Note: In the article below, the former prisoners’ first names have been changed and last names omitted.
Prisoners in Sierra Leone have received Christ, been baptized and even been released thanks to a thriving United Methodist prison ministry.
“I committed murder,” said 41-year-old Janet, who served time in a prison in the city of Moyamba, and later at the Freetown Female Correctional Center. “My rival used to taunt me that I was barren. She used to call me names. … In the society where we live, barrenness is viewed as a curse or a terrible disease, and I was laughed at each day. I used to weep day in and day out, and many times I thought of committing suicide. I could bear the torment no longer and took the opportunity to revenge one day. I asked my rival’s son to accompany me to the farm where I killed him.”
Janet sees the prison ministry as God’s grace. “I was touched with what the United Methodist pastors told us about the love of God – that Jesus did not come to call the righteous but sinners to repentance; that Jesus died for our sins including my own sin!” she said. “That gave me hope. I started looking forward to the weekly visits from the Rev. Daisy Gbloh and Mama Edith Rogers. They counseled me as I poured out my heart to them.
“My life changed. I decided to give my life to Jesus, whether I was released from prison or not. I started telling others, especially the new inmates, about the love of God.”
Janet is one of two female prisoners recently released from the Freetown Female Correctional Center, thanks to the Sierra Leone Conference’s prison ministry intervention. The other, Musu, is overwhelmed with gratitude for the prison ministry.
"My sentence was reduced from six years to 10 months,” she said. “I still cannot believe that I am really out of prison.”
Musu grapples with the reality of her newfound freedom. She went to prison after she failed to pay a loan (equivalent to $1,200) she owed a microcredit organization.
Modeling Christ’s love
Apart from advocating release of incarcerated women, the prison ministry shares food and gives gifts to prisoners at the female correctional center, especially during Christian holidays.
The goal is “to show them the love of Christ,” said Elmira Sellu, a United Methodist Women regional missionary and co-founder of the ministry. “God gave us Christ at Christmas. We do the Christmas visit and sharing as a way to emulate what God did for us.”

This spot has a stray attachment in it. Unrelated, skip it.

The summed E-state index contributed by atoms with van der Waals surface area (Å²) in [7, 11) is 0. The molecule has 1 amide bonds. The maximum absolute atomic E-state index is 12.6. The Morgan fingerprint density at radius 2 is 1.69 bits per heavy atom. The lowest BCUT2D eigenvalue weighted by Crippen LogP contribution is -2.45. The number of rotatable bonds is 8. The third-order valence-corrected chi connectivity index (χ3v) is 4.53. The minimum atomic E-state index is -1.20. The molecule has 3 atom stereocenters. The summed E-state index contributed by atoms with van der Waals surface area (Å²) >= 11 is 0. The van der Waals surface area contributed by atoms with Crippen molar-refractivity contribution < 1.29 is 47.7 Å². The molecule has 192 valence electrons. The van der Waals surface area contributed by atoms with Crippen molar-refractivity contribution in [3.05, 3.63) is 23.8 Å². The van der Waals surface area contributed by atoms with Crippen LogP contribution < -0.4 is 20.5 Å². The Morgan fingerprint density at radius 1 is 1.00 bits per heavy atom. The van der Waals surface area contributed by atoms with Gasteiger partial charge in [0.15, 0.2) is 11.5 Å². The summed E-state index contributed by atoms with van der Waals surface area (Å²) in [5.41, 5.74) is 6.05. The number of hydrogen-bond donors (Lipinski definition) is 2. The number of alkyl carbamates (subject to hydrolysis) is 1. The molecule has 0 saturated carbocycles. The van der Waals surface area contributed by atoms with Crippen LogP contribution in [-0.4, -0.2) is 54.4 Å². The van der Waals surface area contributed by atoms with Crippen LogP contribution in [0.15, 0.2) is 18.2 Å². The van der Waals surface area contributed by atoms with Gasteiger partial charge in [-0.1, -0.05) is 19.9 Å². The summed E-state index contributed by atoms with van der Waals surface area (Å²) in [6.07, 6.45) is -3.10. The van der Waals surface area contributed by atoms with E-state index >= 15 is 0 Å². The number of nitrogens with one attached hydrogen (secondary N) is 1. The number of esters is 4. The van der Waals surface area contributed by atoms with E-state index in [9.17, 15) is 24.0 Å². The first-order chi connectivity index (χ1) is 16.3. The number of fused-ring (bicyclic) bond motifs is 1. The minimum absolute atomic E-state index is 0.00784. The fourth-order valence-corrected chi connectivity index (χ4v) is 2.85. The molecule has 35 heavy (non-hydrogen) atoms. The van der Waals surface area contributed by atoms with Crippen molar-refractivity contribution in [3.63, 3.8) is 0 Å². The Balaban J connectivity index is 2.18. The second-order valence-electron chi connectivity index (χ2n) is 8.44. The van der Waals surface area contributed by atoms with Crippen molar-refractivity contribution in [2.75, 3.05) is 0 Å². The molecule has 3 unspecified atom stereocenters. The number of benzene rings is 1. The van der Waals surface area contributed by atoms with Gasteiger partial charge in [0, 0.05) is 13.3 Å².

Over the years, the missionaries recruited volunteers with skills to support the work in the prisons. Before the 2014 Ebola crisis, the team divided into two groups. On Mondays, Gbloh, assistant pastor at King Memorial United Methodist Church in central Freetown, and Edith Rogers, another volunteer with the prison ministry, reached out through Bible studies, worship services, counseling and group therapy.
On Thursdays, Millicent Yambasu and Marian Bah offered training in tailoring, floral and balloon decorations, hall decoration, soap making, arts and crafts. The training sessions continued to attract many female prisoners with attendance peaking at 80 per session.
“We strongly believe that the prison is not the final destination for them and that, one day, they would come out with skills that make them self-reliant,” explained Finda Quiwa, another United Methodist Women missionary and co-founder of the ministry.
Yambasu, who teaches floral and balloon decoration, considers prisons ministry one of the church’s most important forms of outreach.
“The Bible tells us we should visit those in prison [and] feed the hungry because when Christ shall come, he’d assure you, ‘When I was in prison, you visited me.’” Yambasu said. “The response is very positive, because even when they are in incarceration the women are thinking about income-generating in life after prison.”
Ebola training saves lives
Gbloh too enjoys prison ministry.
“I’m very happy and grateful to God for the successes we have made,” she said. “That people in prison can know God and give their life to Christ is a source of joy for me.”
Some become involved in the church. The ministry, Gbloh added, “has helped to shape their lives in many ways. Even in prison, some of them were doing terrible things. Now they come openly and confess when we minister to them.”
One day, Gbloh baptized 10 women at the prison.
“We prayed together; we fasted together,” she said. “Most of them are out of prison today. This has impacted my work so much because I always want to meet common people … with very little hope, especially those who feel dejected; those who feel they’ve done the worst and are nowhere.”
The prison ministry completed some training before Ebola struck. The team then planned Ebola prevention training for the incarcerated women.
“We were aware that there were new prisoners coming in every day,” Quiwa said. “We needed to give them training so that they could know how to deal with Ebola. We taught them about Ebola and basic hygiene. We encouraged them to focus more on the preventive measures to make sure they were safe.
“We were the first to take Ebola training, banners and posters to the female prison,” she continued. “By the time of our intervention, all the inmates knew was that there was a deadly disease in the country called Ebola. But they did not have detailed information on prevention, care and treatment.”
About 10 children – newborns through toddlers – lived in the female prison during the Ebola outbreak. The team provided clothing and food for the children, too.
Quiwa and Sellu started the prison ministry in 2013. They wanted to promote Christianity within the prisons and transform prisoners through pastoral care, equip women with skills for self-reliance after serving prison terms, cater to the needs of babies of female prisoners and foster rehabilitation and integration into communities.
Jusu is a United Methodist communicator in Sierra Leone.
News media contact: Vicki Brown, Nashville, Tenn., (615) 742-5470 or email@example.com.